Speech and language therapists work with children and adults who have speech, language or communication problems, or who have difficulty swallowing, chewing or eating. They help their clients to speak and communicate with others as well as they can.
You could be:
talking to a client, observing them and doing tests to assess the difficulty
assessing the cause of the problem, for example cleft palate or an injury
planning a programme of treatment for the client
using word repetitions, rhymes and reading exercises to help patients
guiding and supporting the client through treatment
meeting the client alone or as part of a group
listening to the concerns of families and carers, and giving advice
working closely with other health professionals such as doctors, psychologists and nurses, or teachers and occupational therapists
writing reports and keeping client records.
The figures below are only a guide. Actual pay rates may vary, depending on:
where you work
the size of the company or organisation you work for
the demand for the job.
Within the NHS Agenda for Change scales speech and language therapists' salaries start at Band 5, £25,100 to £31,649 a year. With experience this can rise to Band 6, £31,800 to £39,169 a year.
Advanced level speech and language therapists are on Band 7, £39,300 to £46,006 a year. The current pay scales are from April 2020.
You may work in a hospital, clinic, health centre or school.
You may need to travel when visiting clients in schools or in their own homes.
Your hours are mostly regular at around 37.5 hours a week.
You need a degree in speech and language therapy or speech and language pathology, which must be approved by the Royal College of Speech and Language Therapists (RCSLT).
The University of Strathclyde and Queen Margaret University offer suitable BSc Honour degree courses. Entry requirements are 4-5 Highers, including English and a science subject, with Maths and a second language and science subject at National 5 for some courses.
If you have an Honours degree in a subject such as biology, linguistics or psychology, you could take the 2 year postgraduate course, Speech and Language Therapy (Pre-Registration) at Queen Margaret University.
It is recommended that you spend some time with a registered speech and language therapist before applying for your course as you must show you have an understanding of speech and language therapy, and have knowledge of the types of people you may be working with.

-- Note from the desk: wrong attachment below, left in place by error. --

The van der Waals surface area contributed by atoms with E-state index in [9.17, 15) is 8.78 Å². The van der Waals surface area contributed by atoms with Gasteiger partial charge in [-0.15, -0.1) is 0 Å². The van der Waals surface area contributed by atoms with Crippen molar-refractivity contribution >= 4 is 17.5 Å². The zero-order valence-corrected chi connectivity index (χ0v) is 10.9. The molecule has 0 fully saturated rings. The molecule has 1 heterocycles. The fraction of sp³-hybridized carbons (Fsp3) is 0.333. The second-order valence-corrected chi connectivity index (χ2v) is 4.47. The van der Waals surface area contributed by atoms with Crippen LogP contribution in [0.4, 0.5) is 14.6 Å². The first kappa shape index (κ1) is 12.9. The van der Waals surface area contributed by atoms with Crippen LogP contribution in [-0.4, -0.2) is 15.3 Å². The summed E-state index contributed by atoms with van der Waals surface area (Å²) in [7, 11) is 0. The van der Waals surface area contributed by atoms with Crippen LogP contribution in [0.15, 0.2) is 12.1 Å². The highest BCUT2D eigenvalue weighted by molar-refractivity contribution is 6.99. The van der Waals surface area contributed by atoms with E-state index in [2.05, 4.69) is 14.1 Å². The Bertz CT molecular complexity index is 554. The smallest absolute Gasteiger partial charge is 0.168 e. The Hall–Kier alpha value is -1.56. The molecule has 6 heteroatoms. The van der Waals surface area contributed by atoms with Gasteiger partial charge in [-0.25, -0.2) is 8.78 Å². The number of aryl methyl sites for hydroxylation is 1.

After completing your course, you are eligible to register with the Health and Care Professions Council (HCPC), which you need to work in the National Health Service (NHS).
You will require a satisfactory criminal record check from Disclosure Scotland to show that you are suitable for this type of work. Contact Disclosure Scotland for details on the type you would need.
A knowledge of Gaelic or community languages maybe an advantage in some parts of the UK.
A driving licence is also useful and may be necessary.
There are around 17,000 practising speech and language therapists in the UK, with the majority working in the NHS. You may also find work with voluntary organisations, education services or in private practice.
The Health and Care Professions Council (HCPC) is the UK-wide regulatory body responsible for setting and maintaining standards of professional training, performance and conduct in the following health care professions: Arts Therapists; Audiologist; Biomedical Scientist; Chiropodist and Podiatrist; Clinical Scientist; Dietician; Dramatherapist; Occupational Therapist; Operating Department Practitioner; Orthoptist; Paramedic; Physiotherapist; Practitioner Psychologist; Prosthetist and Orthotist; Radiographer; Speech and Language Therapist. (The HCPC may regulate other healthcare professions in the future.) The HCPC website contains a register of all approved courses in the above professions.